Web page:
They say that life is full of surprises and great things. And, indeed, you’ve just run into a whole bunch of them. Your sister has just had a baby boy, your friend has got his wedding date finally confirmed and the tinpot dictator of a manager at the office you have had to force yourself to be rictus grin nice to is leaving for a new position. Card buying season is making its presence felt but that same life of surprises usually consists of working all the hours thrown your way while juggling gym, hobbies, family time and all that jazz. You haven’t bought a greeting card since Take That split and running from pillar (box) to post (office) to buy stamps and envelopes just seems, well, tedious.

Even if you manage to get time to go out and actually do some shopping around, you will inevitably find yourself either stuck at the supermarket looking for an off-the-shelf card with a generic printed message and a pen that hopefully will not run out of ink halfway through writing in the blasted thing, or you’re at a stuffy printer’s shop trying to haggle a discount on a thousand wedding invites to be delivered ASAP. Because you procrastinated. And procrastination is a thing. You really need something more instant and fuss-free.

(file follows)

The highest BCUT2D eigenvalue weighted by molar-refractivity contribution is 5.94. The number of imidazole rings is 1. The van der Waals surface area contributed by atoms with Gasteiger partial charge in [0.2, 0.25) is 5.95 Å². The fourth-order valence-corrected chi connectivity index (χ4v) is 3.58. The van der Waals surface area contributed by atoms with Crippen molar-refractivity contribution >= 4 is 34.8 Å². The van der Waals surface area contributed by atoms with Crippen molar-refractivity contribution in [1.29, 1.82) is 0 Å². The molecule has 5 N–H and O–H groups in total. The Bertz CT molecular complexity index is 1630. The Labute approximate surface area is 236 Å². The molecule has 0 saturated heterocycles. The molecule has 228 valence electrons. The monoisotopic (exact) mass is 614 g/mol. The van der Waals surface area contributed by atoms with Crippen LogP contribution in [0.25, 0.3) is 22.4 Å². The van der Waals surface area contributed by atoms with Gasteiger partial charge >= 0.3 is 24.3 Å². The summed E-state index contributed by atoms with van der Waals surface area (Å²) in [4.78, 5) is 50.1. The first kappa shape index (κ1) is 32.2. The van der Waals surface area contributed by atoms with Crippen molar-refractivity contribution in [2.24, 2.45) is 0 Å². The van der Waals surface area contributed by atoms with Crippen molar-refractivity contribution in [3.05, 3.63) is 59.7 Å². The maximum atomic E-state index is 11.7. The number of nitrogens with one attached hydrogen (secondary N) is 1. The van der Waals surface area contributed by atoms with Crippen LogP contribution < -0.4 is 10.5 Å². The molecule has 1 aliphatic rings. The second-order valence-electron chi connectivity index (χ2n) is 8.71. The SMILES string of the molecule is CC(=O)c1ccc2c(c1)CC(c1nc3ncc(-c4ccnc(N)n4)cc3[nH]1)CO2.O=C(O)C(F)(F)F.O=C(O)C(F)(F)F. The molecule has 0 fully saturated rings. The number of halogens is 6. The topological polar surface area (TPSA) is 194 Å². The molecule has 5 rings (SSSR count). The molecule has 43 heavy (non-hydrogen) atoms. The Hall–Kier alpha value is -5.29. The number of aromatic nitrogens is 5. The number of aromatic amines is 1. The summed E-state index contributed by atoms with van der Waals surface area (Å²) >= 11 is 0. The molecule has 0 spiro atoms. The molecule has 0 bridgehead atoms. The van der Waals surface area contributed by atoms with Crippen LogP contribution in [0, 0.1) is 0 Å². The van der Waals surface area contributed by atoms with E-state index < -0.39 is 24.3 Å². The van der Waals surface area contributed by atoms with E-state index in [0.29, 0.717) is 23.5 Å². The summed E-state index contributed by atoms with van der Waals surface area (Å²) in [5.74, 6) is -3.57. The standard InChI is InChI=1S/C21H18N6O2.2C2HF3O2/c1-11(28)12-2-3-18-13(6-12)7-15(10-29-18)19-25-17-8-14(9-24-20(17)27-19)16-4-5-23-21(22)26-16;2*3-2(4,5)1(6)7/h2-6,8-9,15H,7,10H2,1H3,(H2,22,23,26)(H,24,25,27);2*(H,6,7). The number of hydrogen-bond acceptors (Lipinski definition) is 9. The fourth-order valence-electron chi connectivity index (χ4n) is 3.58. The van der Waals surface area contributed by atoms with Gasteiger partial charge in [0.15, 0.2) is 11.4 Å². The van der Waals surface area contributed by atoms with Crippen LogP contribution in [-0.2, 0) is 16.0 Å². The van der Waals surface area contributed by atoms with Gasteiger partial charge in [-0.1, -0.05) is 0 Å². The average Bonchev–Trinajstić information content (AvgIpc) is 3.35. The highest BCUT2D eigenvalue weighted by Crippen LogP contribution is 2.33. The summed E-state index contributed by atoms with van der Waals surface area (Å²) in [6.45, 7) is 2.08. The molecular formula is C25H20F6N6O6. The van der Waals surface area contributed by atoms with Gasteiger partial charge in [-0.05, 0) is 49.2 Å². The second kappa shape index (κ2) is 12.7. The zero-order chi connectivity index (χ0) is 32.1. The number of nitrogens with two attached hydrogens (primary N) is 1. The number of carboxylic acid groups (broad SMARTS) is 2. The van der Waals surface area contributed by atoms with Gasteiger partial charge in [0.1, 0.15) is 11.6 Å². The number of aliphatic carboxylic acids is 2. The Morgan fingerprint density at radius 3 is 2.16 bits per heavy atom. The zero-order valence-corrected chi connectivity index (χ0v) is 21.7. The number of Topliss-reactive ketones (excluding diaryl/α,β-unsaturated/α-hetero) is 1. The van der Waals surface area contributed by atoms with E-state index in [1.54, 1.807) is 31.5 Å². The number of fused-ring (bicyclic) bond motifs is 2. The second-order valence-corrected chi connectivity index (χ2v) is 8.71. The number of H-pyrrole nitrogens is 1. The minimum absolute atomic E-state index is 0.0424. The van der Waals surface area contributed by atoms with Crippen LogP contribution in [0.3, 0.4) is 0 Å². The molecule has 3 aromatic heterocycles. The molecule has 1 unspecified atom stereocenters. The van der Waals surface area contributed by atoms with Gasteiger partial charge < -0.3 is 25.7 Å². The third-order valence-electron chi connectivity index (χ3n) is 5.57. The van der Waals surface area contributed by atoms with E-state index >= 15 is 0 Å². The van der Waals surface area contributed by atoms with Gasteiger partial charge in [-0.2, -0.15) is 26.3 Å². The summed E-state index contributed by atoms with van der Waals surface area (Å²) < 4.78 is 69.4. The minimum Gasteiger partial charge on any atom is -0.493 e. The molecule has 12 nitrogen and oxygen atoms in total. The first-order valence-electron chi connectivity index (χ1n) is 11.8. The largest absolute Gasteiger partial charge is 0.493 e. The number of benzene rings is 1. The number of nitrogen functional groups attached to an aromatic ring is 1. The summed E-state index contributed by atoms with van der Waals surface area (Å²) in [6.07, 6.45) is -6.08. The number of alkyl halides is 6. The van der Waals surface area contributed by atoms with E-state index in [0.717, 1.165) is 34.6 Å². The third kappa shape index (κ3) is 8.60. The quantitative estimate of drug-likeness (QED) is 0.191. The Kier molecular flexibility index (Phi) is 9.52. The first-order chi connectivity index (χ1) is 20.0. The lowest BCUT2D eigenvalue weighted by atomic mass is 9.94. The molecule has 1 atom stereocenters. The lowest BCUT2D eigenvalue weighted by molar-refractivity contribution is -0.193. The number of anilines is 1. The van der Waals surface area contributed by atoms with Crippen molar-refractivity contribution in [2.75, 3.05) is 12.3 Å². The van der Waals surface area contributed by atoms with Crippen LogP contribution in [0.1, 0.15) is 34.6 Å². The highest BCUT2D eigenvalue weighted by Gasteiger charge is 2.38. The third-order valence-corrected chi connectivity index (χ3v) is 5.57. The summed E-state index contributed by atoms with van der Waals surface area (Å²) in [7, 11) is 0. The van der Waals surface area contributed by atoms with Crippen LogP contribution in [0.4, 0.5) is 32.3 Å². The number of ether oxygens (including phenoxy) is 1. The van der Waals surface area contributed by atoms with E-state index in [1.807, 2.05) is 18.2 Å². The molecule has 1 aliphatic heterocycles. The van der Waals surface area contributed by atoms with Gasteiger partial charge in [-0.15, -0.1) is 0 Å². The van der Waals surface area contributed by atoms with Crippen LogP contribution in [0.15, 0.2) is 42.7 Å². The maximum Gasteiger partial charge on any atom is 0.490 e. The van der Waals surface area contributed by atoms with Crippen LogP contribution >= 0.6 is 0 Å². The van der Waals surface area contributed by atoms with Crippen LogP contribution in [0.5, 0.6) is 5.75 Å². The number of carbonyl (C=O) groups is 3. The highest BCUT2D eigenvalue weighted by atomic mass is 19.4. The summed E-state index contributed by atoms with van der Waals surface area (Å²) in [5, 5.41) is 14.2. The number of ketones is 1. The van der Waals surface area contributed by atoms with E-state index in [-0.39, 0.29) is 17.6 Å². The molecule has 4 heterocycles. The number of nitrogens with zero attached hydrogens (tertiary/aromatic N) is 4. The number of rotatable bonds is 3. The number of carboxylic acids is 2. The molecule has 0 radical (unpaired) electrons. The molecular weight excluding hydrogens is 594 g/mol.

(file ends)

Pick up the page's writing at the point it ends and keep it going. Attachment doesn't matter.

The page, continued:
So send an E-card they said, it’ll be novel, cute and quick as a flash they said. But aren’t e-cards a bit tacky and cheap-looking? Surely good old card and paper seems like, well, you are actually even slightly bothered about this momentous and life-changing special occasion. Not forgetting that actual invitations and cards you can hold in your hand, keep and read at your leisure has a great permanency and intimacy that a few hundred pixels on a screen just cannot achieve. Well think again.

While in days gone by, e-cards were the height of gawdy electro-kitsch with their eye-bruising colours, goofy Clipart images and cat memes galore, a company based in the design capital of New York made the very smart decision a few years back to drag the much-maligned e-greetings industry kicking and screaming to the drawing board for a makeover fit for the 2010s.